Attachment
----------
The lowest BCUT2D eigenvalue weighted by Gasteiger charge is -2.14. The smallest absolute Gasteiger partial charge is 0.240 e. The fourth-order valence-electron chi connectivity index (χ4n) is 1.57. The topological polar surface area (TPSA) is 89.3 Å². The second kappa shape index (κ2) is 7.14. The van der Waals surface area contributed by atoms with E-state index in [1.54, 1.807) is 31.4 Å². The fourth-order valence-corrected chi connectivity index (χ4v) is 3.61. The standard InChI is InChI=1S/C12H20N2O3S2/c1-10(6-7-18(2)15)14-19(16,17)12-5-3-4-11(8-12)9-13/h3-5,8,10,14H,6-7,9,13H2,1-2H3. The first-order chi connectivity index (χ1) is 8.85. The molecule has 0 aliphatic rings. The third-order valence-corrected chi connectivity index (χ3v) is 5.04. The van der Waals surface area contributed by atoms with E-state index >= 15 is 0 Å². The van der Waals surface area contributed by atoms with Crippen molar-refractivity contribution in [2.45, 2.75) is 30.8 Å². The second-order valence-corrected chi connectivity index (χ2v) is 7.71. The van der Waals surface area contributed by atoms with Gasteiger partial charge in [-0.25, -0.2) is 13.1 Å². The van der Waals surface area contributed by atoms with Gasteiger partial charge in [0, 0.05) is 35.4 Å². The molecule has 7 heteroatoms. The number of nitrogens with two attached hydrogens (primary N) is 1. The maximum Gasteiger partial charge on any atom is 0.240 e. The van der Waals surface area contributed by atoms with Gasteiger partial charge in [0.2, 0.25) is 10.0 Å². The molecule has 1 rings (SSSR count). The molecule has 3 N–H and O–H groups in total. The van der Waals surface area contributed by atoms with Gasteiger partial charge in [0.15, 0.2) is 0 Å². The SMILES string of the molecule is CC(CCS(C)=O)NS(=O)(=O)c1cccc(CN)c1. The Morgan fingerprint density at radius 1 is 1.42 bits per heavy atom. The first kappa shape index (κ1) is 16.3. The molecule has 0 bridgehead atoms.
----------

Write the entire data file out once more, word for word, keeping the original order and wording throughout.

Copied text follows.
The lowest BCUT2D eigenvalue weighted by Gasteiger charge is -2.14. The smallest absolute Gasteiger partial charge is 0.240 e. The fourth-order valence-electron chi connectivity index (χ4n) is 1.57. The topological polar surface area (TPSA) is 89.3 Å². The second kappa shape index (κ2) is 7.14. The van der Waals surface area contributed by atoms with E-state index in [1.54, 1.807) is 31.4 Å². The fourth-order valence-corrected chi connectivity index (χ4v) is 3.61. The standard InChI is InChI=1S/C12H20N2O3S2/c1-10(6-7-18(2)15)14-19(16,17)12-5-3-4-11(8-12)9-13/h3-5,8,10,14H,6-7,9,13H2,1-2H3. The first-order chi connectivity index (χ1) is 8.85. The molecule has 0 aliphatic rings. The third-order valence-corrected chi connectivity index (χ3v) is 5.04. The van der Waals surface area contributed by atoms with E-state index >= 15 is 0 Å². The van der Waals surface area contributed by atoms with Crippen molar-refractivity contribution in [2.45, 2.75) is 30.8 Å². The second-order valence-corrected chi connectivity index (χ2v) is 7.71. The van der Waals surface area contributed by atoms with Gasteiger partial charge in [-0.25, -0.2) is 13.1 Å². The van der Waals surface area contributed by atoms with Gasteiger partial charge in [0, 0.05) is 35.4 Å². The molecule has 7 heteroatoms. The number of nitrogens with two attached hydrogens (primary N) is 1. The maximum Gasteiger partial charge on any atom is 0.240 e. The van der Waals surface area contributed by atoms with Gasteiger partial charge in [0.2, 0.25) is 10.0 Å². The molecule has 1 rings (SSSR count). The molecule has 3 N–H and O–H groups in total. The van der Waals surface area contributed by atoms with Gasteiger partial charge in [0.15, 0.2) is 0 Å². The SMILES string of the molecule is CC(CCS(C)=O)NS(=O)(=O)c1cccc(CN)c1. The Morgan fingerprint density at radius 1 is 1.42 bits per heavy atom. The first kappa shape index (κ1) is 16.3. The molecule has 0 bridgehead atoms.